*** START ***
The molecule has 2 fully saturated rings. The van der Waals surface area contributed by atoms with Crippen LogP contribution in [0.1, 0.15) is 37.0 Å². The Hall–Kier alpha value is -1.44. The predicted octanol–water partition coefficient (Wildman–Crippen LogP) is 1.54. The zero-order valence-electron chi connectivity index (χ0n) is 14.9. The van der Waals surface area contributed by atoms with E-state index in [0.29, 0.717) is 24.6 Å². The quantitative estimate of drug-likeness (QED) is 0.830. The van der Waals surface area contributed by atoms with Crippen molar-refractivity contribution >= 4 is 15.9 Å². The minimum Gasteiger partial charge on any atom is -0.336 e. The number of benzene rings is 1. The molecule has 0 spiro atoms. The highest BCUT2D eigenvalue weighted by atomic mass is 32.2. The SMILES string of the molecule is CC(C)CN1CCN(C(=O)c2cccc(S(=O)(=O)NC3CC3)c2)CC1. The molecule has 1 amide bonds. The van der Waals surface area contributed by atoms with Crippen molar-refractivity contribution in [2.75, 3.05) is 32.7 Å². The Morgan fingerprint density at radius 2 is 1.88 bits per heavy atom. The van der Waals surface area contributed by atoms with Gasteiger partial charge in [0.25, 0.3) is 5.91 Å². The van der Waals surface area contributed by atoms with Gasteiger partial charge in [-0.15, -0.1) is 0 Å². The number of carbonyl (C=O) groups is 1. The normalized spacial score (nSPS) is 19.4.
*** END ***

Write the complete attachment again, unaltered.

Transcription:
The molecule has 2 fully saturated rings. The van der Waals surface area contributed by atoms with Crippen LogP contribution in [0.1, 0.15) is 37.0 Å². The Hall–Kier alpha value is -1.44. The predicted octanol–water partition coefficient (Wildman–Crippen LogP) is 1.54. The zero-order valence-electron chi connectivity index (χ0n) is 14.9. The van der Waals surface area contributed by atoms with E-state index in [0.29, 0.717) is 24.6 Å². The quantitative estimate of drug-likeness (QED) is 0.830. The van der Waals surface area contributed by atoms with Crippen molar-refractivity contribution >= 4 is 15.9 Å². The minimum Gasteiger partial charge on any atom is -0.336 e. The number of benzene rings is 1. The molecule has 0 spiro atoms. The highest BCUT2D eigenvalue weighted by atomic mass is 32.2. The SMILES string of the molecule is CC(C)CN1CCN(C(=O)c2cccc(S(=O)(=O)NC3CC3)c2)CC1. The molecule has 1 amide bonds. The van der Waals surface area contributed by atoms with Crippen molar-refractivity contribution in [2.75, 3.05) is 32.7 Å². The Morgan fingerprint density at radius 2 is 1.88 bits per heavy atom. The van der Waals surface area contributed by atoms with Gasteiger partial charge in [0.25, 0.3) is 5.91 Å². The van der Waals surface area contributed by atoms with Gasteiger partial charge in [-0.15, -0.1) is 0 Å². The number of carbonyl (C=O) groups is 1. The normalized spacial score (nSPS) is 19.4.